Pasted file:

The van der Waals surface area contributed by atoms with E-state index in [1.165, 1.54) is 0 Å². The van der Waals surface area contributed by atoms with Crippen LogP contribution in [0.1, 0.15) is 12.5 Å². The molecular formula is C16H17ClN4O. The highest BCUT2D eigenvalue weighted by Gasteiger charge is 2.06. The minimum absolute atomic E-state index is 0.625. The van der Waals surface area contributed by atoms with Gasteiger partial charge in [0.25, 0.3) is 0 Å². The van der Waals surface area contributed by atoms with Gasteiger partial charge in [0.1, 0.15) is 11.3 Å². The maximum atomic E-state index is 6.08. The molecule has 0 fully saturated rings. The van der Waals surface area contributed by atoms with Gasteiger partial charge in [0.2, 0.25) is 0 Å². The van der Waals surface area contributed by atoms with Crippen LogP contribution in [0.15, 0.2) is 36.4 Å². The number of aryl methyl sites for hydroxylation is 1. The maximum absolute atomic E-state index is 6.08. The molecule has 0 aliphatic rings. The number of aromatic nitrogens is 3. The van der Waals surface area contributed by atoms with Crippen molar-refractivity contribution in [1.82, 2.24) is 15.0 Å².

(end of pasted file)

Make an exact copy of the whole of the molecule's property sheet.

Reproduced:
The van der Waals surface area contributed by atoms with E-state index in [1.165, 1.54) is 0 Å². The van der Waals surface area contributed by atoms with Crippen LogP contribution in [0.1, 0.15) is 12.5 Å². The molecular formula is C16H17ClN4O. The highest BCUT2D eigenvalue weighted by Gasteiger charge is 2.06. The minimum absolute atomic E-state index is 0.625. The van der Waals surface area contributed by atoms with Gasteiger partial charge in [0.25, 0.3) is 0 Å². The van der Waals surface area contributed by atoms with Gasteiger partial charge in [0.1, 0.15) is 11.3 Å². The maximum atomic E-state index is 6.08. The molecule has 0 fully saturated rings. The van der Waals surface area contributed by atoms with Gasteiger partial charge in [0.2, 0.25) is 0 Å². The van der Waals surface area contributed by atoms with Crippen LogP contribution in [0.15, 0.2) is 36.4 Å². The number of aryl methyl sites for hydroxylation is 1. The maximum absolute atomic E-state index is 6.08. The molecule has 0 aliphatic rings. The number of aromatic nitrogens is 3. The van der Waals surface area contributed by atoms with Crippen molar-refractivity contribution in [1.82, 2.24) is 15.0 Å².